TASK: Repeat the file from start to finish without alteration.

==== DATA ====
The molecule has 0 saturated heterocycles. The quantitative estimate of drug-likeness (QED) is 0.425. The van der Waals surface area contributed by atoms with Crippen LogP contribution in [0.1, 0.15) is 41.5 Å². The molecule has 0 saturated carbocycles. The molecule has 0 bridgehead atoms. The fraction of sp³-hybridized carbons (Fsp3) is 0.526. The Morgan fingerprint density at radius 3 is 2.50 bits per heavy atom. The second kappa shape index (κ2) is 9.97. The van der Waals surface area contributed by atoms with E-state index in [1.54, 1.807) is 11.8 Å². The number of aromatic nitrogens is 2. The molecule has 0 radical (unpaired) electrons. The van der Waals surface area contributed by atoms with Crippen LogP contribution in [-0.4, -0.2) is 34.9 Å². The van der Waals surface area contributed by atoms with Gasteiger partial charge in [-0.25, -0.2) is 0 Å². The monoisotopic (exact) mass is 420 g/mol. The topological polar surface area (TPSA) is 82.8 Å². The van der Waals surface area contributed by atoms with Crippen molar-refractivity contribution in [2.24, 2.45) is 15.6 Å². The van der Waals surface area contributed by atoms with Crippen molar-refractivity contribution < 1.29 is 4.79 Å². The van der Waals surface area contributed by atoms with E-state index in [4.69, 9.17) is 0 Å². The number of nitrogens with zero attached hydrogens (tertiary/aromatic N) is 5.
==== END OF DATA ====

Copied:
The molecule has 0 saturated heterocycles. The quantitative estimate of drug-likeness (QED) is 0.425. The van der Waals surface area contributed by atoms with Crippen LogP contribution in [0.1, 0.15) is 41.5 Å². The molecule has 0 saturated carbocycles. The molecule has 0 bridgehead atoms. The fraction of sp³-hybridized carbons (Fsp3) is 0.526. The Morgan fingerprint density at radius 3 is 2.50 bits per heavy atom. The second kappa shape index (κ2) is 9.97. The van der Waals surface area contributed by atoms with E-state index in [1.54, 1.807) is 11.8 Å². The number of aromatic nitrogens is 2. The molecule has 0 radical (unpaired) electrons. The van der Waals surface area contributed by atoms with Crippen LogP contribution in [-0.4, -0.2) is 34.9 Å². The van der Waals surface area contributed by atoms with Gasteiger partial charge in [-0.25, -0.2) is 0 Å². The monoisotopic (exact) mass is 420 g/mol. The topological polar surface area (TPSA) is 82.8 Å². The van der Waals surface area contributed by atoms with Crippen molar-refractivity contribution in [2.24, 2.45) is 15.6 Å². The van der Waals surface area contributed by atoms with Crippen molar-refractivity contribution < 1.29 is 4.79 Å². The van der Waals surface area contributed by atoms with E-state index in [4.69, 9.17) is 0 Å². The number of nitrogens with zero attached hydrogens (tertiary/aromatic N) is 5.